1. People in the U.S. like blueberries.

2. The U.S. produces a lot of blueberries – mainly during the summer months.

3. The U.S. also imports a lot of blueberries. Most imports are during the non-summer months, although there is overlap in production with the U.S., mainly from Mexico and Canada.

Ok… here comes the juicy stuff.

Do “we” like imports?

Last September (2020), United States Trade Representative (USTR) Robert Lighthizer initiated a request to the U.S. International Trade Commission (ITC) to investigate whether blueberry imports were hurting domestic blueberry growers. While legal, it is very unusual for the USTR to initiate a review to the ITC.

Why did they initiate this request? Well, it was probably mostly for political reasons, but the argument is that some blueberry farmers feel that they are being hurt by the imports from other countries. (USTR report)

From the examples given in the report, Mexico is a big target for the complaints as the U.S. imports blueberries from Mexico in April and May (and other months), but those are months when Florida is producing blueberries. Additionally, Mexican imports have been increasing in the last few years. The U.S. mainly imports from Canada during July and August – peak seasons for blueberries in the North West. The rest of the months, the US is not producing blueberries anyway, so they are not affected by the freshly imported berries.

Let’s get back to the question of this post: “Are Imports Bad?”

No one will likely dispute that blueberries imported during the winter season are great! We (people buying blueberries) get to enjoy them all year long. I don’t have to buy frozen blueberries in the winter for my pies or be devoid of a good salad with fresh blueberries in them. A USDA report estimated in 2015 that imported blueberries during the off-season had brought $377 million of value to consumers (Arnade & Kuchler 2015)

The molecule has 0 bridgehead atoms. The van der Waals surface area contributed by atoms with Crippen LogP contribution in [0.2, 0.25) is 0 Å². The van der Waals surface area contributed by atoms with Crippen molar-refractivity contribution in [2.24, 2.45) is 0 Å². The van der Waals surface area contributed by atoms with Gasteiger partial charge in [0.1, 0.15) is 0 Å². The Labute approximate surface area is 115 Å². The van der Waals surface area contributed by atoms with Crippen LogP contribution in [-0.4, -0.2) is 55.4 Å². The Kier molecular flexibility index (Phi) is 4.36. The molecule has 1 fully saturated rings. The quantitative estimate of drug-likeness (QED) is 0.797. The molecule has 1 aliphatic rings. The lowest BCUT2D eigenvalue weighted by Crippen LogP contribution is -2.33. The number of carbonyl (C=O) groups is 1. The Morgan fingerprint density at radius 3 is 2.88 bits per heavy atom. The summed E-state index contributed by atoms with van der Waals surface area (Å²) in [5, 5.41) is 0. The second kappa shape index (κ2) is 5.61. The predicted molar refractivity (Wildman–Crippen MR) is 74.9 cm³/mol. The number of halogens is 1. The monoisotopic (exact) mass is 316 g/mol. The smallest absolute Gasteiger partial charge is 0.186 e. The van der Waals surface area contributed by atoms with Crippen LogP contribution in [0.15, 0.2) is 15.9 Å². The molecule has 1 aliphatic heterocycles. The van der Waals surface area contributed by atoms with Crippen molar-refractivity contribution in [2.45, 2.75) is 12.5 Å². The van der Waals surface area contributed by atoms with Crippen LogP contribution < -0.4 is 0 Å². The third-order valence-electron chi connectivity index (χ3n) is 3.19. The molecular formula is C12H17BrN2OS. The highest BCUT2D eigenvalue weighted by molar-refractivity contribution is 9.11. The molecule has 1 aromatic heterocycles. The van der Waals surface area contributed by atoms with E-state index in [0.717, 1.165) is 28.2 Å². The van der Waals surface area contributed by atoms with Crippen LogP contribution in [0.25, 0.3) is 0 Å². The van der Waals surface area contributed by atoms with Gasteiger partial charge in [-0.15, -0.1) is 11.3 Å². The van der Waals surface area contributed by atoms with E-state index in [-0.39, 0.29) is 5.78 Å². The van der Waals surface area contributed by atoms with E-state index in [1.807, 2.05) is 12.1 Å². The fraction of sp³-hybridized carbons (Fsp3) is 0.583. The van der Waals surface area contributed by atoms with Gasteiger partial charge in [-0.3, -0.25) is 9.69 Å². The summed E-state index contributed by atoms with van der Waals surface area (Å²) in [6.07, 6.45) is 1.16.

The foreign producers are also going to be fans. They have a huge market to sell blueberries!

However, what about during those months when US production overlaps with imports from Mexico and Canada?

Well, then it depends on who you ask.

If you ask me – a consumer of blueberries – I love imports of blueberries during the Spring and late summer! Imports keep the price of blueberries down. If we stopped Mexican imports during April then Florida producers would have an essential monopoly on blueberries during those months – and there would be fewer blueberries in the market than any other month in the year (to figure this out, I looked at this graph and looked at the total production of US blueberries if we didn’t allow US imports just during March and April (Kramer, 2020).

If you ask the Florida blueberry producers, however, they would love to have a monopoly on blueberry production! Why? They get to sell blueberries at higher prices!